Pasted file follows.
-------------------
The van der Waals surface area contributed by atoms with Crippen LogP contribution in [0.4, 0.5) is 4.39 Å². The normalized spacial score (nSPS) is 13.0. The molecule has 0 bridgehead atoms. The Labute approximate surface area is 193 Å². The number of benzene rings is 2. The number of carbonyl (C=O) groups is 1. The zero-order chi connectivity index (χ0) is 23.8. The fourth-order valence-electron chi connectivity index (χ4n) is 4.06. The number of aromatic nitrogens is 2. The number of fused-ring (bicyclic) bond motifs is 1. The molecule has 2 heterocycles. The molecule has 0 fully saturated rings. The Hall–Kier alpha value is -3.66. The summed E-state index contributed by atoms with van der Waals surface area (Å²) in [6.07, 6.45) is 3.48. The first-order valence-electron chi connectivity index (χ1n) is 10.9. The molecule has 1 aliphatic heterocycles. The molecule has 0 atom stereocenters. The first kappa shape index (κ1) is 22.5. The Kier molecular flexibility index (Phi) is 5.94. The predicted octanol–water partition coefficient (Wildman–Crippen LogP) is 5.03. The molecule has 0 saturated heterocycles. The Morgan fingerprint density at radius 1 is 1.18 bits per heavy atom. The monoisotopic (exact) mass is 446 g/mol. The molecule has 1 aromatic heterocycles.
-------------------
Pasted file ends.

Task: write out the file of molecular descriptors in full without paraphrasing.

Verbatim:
The van der Waals surface area contributed by atoms with Crippen LogP contribution in [0.4, 0.5) is 4.39 Å². The normalized spacial score (nSPS) is 13.0. The molecule has 0 bridgehead atoms. The Labute approximate surface area is 193 Å². The number of benzene rings is 2. The number of carbonyl (C=O) groups is 1. The zero-order chi connectivity index (χ0) is 23.8. The fourth-order valence-electron chi connectivity index (χ4n) is 4.06. The number of aromatic nitrogens is 2. The number of fused-ring (bicyclic) bond motifs is 1. The molecule has 2 heterocycles. The molecule has 0 fully saturated rings. The Hall–Kier alpha value is -3.66. The summed E-state index contributed by atoms with van der Waals surface area (Å²) in [6.07, 6.45) is 3.48. The first-order valence-electron chi connectivity index (χ1n) is 10.9. The molecule has 1 aliphatic heterocycles. The molecule has 0 atom stereocenters. The first kappa shape index (κ1) is 22.5. The Kier molecular flexibility index (Phi) is 5.94. The predicted octanol–water partition coefficient (Wildman–Crippen LogP) is 5.03. The molecule has 0 saturated heterocycles. The Morgan fingerprint density at radius 1 is 1.18 bits per heavy atom. The monoisotopic (exact) mass is 446 g/mol. The molecule has 1 aromatic heterocycles.